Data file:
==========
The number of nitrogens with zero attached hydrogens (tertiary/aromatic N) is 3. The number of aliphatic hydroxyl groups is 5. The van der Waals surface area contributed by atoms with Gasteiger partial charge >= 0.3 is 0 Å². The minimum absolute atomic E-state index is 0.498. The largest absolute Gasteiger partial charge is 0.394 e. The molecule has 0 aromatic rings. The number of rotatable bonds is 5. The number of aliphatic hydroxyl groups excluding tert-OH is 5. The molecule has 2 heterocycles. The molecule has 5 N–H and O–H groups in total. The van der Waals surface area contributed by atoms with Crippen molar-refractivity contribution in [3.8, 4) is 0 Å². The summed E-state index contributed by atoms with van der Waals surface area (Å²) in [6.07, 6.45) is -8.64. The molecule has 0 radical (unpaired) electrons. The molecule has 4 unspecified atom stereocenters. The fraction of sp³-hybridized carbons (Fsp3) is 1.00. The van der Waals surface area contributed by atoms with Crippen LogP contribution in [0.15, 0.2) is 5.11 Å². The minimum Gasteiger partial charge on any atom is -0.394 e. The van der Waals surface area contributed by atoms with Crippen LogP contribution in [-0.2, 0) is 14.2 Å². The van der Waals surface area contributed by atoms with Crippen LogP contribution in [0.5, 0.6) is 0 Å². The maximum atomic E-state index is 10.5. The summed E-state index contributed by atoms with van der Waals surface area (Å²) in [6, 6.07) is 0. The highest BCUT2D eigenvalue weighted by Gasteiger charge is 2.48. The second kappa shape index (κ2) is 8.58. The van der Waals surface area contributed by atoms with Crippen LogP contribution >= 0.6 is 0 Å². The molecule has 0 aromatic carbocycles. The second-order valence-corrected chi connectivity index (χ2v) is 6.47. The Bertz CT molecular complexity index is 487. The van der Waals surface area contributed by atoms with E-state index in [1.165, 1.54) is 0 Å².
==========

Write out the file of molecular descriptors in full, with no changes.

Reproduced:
The number of nitrogens with zero attached hydrogens (tertiary/aromatic N) is 3. The number of aliphatic hydroxyl groups is 5. The van der Waals surface area contributed by atoms with Gasteiger partial charge >= 0.3 is 0 Å². The minimum absolute atomic E-state index is 0.498. The largest absolute Gasteiger partial charge is 0.394 e. The molecule has 0 aromatic rings. The number of rotatable bonds is 5. The number of aliphatic hydroxyl groups excluding tert-OH is 5. The molecule has 2 heterocycles. The molecule has 5 N–H and O–H groups in total. The van der Waals surface area contributed by atoms with Crippen molar-refractivity contribution in [3.8, 4) is 0 Å². The summed E-state index contributed by atoms with van der Waals surface area (Å²) in [6.07, 6.45) is -8.64. The molecule has 0 radical (unpaired) electrons. The molecule has 4 unspecified atom stereocenters. The fraction of sp³-hybridized carbons (Fsp3) is 1.00. The van der Waals surface area contributed by atoms with Crippen LogP contribution in [0.15, 0.2) is 5.11 Å². The minimum Gasteiger partial charge on any atom is -0.394 e. The van der Waals surface area contributed by atoms with Crippen LogP contribution in [-0.2, 0) is 14.2 Å². The van der Waals surface area contributed by atoms with Crippen LogP contribution in [0.5, 0.6) is 0 Å². The maximum atomic E-state index is 10.5. The summed E-state index contributed by atoms with van der Waals surface area (Å²) in [6, 6.07) is 0. The highest BCUT2D eigenvalue weighted by Gasteiger charge is 2.48. The second kappa shape index (κ2) is 8.58. The van der Waals surface area contributed by atoms with Crippen LogP contribution >= 0.6 is 0 Å². The molecule has 0 aromatic carbocycles. The second-order valence-corrected chi connectivity index (χ2v) is 6.47. The Bertz CT molecular complexity index is 487. The van der Waals surface area contributed by atoms with E-state index in [1.165, 1.54) is 0 Å².